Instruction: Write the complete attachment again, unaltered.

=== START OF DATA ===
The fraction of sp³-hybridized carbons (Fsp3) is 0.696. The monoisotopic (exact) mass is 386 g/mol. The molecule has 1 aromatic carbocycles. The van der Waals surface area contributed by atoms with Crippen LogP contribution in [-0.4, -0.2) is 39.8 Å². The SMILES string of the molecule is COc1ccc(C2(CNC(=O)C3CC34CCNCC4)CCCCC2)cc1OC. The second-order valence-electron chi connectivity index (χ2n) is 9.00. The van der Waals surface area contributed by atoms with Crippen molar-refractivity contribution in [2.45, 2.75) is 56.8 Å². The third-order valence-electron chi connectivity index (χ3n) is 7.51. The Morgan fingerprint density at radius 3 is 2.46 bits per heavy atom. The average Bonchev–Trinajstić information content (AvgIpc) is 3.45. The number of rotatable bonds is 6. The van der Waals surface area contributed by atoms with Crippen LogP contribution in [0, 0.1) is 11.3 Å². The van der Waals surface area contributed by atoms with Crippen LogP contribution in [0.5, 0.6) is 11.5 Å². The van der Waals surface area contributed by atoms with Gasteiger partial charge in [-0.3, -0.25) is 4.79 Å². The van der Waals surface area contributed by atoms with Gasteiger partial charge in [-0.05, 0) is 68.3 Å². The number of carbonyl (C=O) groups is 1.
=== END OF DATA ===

The fraction of sp³-hybridized carbons (Fsp3) is 0.696. The monoisotopic (exact) mass is 386 g/mol. The molecule has 1 aromatic carbocycles. The van der Waals surface area contributed by atoms with Crippen LogP contribution in [-0.4, -0.2) is 39.8 Å². The SMILES string of the molecule is COc1ccc(C2(CNC(=O)C3CC34CCNCC4)CCCCC2)cc1OC. The second-order valence-electron chi connectivity index (χ2n) is 9.00. The van der Waals surface area contributed by atoms with Crippen molar-refractivity contribution in [2.45, 2.75) is 56.8 Å². The third-order valence-electron chi connectivity index (χ3n) is 7.51. The Morgan fingerprint density at radius 3 is 2.46 bits per heavy atom. The average Bonchev–Trinajstić information content (AvgIpc) is 3.45. The number of rotatable bonds is 6. The van der Waals surface area contributed by atoms with Crippen LogP contribution in [0, 0.1) is 11.3 Å². The van der Waals surface area contributed by atoms with Crippen LogP contribution in [0.5, 0.6) is 11.5 Å². The van der Waals surface area contributed by atoms with Gasteiger partial charge in [-0.3, -0.25) is 4.79 Å². The van der Waals surface area contributed by atoms with Gasteiger partial charge in [-0.05, 0) is 68.3 Å². The number of carbonyl (C=O) groups is 1.